Are tech stocks bad? No, of course not! And they are part of a diversified portfolio. But the challenge of the emotional draw to investments such as this is that you usually disrupt your balanced and diversified portfolio to overweight them. When you change the overall portfolio risk, it may be at a time when you need the protection of diversification the most.

Increasing risk by shifting holdings

What happens when you are emotionally drawn to a bright, shiny investment idea such as today’s tech stocks? To be able to purchase them means you need to raise some money to make the investment. By selling an asset in another asset class (it might be value stocks or international stocks or fixed income) to make the purchase, you shift your asset allocation. Your portfolio is now less diversified and therefore riskier than it used to be. Did you intend to take more risk? Likely not. It is one of the unintentional side effects.

The risk of reducing diversification

One of the key benefits of a broadly diversified portfolio is that the assets you hold will perform differently in different markets. So if the U.S. equity market goes down, the portfolio also holds assets that may go up and some others that won’t go up or down. This protects your portfolio during market volatility. By reducing these diversifying holdings in your portfolio, you lose that protection in a more turbulent market environment. Avoiding the hidden temptations of a bright, shiny investment will keep your protection in place via holding a diversified portfolio in volatile markets.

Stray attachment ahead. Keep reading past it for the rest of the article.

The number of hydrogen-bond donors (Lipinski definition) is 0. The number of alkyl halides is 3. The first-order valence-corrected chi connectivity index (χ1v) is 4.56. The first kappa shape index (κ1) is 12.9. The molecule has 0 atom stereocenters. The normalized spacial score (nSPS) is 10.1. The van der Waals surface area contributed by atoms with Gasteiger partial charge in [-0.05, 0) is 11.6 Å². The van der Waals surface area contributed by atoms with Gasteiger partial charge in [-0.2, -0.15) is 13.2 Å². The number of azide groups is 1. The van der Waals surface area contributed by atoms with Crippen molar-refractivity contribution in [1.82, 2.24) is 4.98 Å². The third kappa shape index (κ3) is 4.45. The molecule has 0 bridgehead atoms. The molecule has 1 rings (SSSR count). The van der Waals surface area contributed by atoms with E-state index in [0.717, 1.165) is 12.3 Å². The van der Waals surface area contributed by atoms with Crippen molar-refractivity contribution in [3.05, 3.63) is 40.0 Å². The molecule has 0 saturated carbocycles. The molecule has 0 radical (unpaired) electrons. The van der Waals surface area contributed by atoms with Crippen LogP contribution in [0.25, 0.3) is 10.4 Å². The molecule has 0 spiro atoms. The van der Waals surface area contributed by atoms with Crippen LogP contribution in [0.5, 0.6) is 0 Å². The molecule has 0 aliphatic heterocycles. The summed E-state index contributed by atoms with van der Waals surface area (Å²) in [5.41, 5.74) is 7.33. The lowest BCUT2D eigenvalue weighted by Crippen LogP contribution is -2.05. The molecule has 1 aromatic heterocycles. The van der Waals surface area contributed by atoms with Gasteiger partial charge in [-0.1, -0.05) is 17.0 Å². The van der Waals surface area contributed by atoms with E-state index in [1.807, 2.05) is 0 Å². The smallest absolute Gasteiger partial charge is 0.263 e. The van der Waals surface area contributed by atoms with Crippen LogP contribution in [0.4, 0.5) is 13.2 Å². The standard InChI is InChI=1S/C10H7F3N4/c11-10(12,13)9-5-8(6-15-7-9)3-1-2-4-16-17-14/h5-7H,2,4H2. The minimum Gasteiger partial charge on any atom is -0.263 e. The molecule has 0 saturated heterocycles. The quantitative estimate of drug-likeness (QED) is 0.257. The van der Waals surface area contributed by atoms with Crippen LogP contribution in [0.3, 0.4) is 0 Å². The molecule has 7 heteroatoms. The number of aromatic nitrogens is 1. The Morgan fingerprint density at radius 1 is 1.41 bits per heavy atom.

The true path to long-run expected returns

The real value in your portfolio is holding a broadly diversified set of stocks and bonds (U.S. and international) so that you have balanced exposure and protection. This controls your risk level and provides you the highest long-term expected return.

The reason diversification is so important is because it protects you in volatile and changing markets and provides the greatest value in the long-run — which should be far greater than the temporary allure of the bright, shiny investment of the moment.

Gain confidence in your financial future

Click here to learn more about Wipfli Financial Advisor’s investment philosophy and emphasis on diversification. You can also talk to one of our advisors to discuss your financial situation and how we can help you gain confidence in your financial future.

The temptation of bright, shiny things


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Janice Deringer


Janice L. Deringer is a member of Wipfli Financial's Investment Committee and a consultant who focuses on serving individual and corporate clients. She brings over 20 years of institutional investment management experience to her strong interest in educating women and individuals regarding financial decisions, realities and possibilities.

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The temptation of bright, shiny things …

time to read: 6 min